SF Concert Joins Nationwide Festival to End Gun Violence - NBC Bay Area
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SF Concert Joins Nationwide Festival to End Gun Violence

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    San Francisco took part in Concert Across America, a coast-to-coast effort to end gun violence. The one-day music festival Sunday consisted of 350 concerts in 200 cities simultaneously. Rick Boone reports. (Published Sunday, Sept. 25, 2016)

    San Francisco took part in Concert Across America, a coast-to-coast effort to end gun violence. The one-day music festival Sunday consisted of 350 concerts in 200 cities simultaneously.

    “It takes the hood to save the hood; it takes the people to save the people,” said Damien Bosey with United Playaz, a violence prevention and youth development organization that has worked in the city for 20 years.

    About a dozen artists hit the stage at Victoria Manalo Draves Park on Harrison and Sherman streets in San Francisco for the free festival.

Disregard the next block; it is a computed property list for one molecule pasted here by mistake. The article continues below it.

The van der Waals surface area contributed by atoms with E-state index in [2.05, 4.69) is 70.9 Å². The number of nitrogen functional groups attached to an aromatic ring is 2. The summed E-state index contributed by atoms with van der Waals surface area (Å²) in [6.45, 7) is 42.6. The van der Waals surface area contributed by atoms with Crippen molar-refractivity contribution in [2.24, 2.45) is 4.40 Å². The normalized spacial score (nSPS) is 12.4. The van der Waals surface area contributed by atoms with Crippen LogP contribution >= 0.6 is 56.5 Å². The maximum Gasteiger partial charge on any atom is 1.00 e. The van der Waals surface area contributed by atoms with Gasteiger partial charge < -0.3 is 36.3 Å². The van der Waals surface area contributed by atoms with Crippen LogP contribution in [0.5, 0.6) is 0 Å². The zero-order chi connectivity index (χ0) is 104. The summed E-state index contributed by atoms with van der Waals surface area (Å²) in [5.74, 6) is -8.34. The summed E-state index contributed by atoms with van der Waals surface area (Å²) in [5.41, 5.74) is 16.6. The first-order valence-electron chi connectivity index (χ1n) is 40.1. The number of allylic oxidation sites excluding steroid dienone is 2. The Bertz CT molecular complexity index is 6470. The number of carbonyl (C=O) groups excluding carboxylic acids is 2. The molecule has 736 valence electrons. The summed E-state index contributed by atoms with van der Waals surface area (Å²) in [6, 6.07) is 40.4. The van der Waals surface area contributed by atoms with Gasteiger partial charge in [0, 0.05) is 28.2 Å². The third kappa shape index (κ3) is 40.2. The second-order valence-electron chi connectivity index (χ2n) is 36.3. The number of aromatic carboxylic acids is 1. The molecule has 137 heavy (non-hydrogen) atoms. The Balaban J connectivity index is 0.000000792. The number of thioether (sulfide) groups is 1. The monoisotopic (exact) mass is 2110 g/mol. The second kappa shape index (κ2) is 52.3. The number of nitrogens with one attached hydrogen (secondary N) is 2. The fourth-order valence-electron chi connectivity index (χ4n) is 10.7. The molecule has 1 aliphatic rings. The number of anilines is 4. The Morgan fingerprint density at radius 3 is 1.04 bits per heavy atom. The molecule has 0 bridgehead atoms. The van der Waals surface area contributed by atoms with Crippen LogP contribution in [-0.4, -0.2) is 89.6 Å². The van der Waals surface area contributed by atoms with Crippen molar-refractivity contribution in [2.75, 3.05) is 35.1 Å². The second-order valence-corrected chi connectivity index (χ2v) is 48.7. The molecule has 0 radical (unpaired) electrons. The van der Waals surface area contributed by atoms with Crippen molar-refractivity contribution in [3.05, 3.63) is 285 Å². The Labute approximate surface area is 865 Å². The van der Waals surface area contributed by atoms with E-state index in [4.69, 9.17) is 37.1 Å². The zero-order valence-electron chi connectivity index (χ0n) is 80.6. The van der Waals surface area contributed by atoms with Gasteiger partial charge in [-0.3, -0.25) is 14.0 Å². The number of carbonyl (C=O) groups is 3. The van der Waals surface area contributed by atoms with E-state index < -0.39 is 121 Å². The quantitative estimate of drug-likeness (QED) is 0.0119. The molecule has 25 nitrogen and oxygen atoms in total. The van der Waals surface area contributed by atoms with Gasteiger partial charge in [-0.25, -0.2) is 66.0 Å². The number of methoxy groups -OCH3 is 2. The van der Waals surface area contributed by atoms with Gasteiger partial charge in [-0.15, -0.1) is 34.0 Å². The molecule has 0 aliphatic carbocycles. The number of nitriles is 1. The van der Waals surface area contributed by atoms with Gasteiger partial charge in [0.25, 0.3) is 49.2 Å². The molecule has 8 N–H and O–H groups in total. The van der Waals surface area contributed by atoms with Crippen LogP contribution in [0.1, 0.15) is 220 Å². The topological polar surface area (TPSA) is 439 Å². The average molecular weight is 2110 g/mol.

“We're just trying to reach out to the kids,” said one of the headliners, Rick Stevens, formerly of Oakland’s Tower of Power.

    Stevens spent 36 years in prison for shooting three men over drugs. But since paroled in 2012, he’s using his lyrics to influence teens to make better decisions.

    “If you doing some stupid stuff, stop it!” Stevens said.

    United Playaz hosted the Bay Area’s version of the music marathon.

    “We all came together because we're tired of senseless gun killings,” said Rudy Corpuz, executive director of the organization. His group is on the front line of changing young lives and reducing the growing number of almost 10,000 children shot nationwide every year.

    But organizers say the biggest achievement is seeing police and residents talking together – forming a bond together to enforce stronger neighborhoods.

    “They've been great grassroots partners,” says San Francisco's Interim Police Chief Toney Chaplin. But the chief admits beyond the music and a stronger community, he still faces his challenges over weapons in the wrong hands.

    “More and more people are turning guns in, but they return back on the streets through gun dealerships,” Chaplin said.

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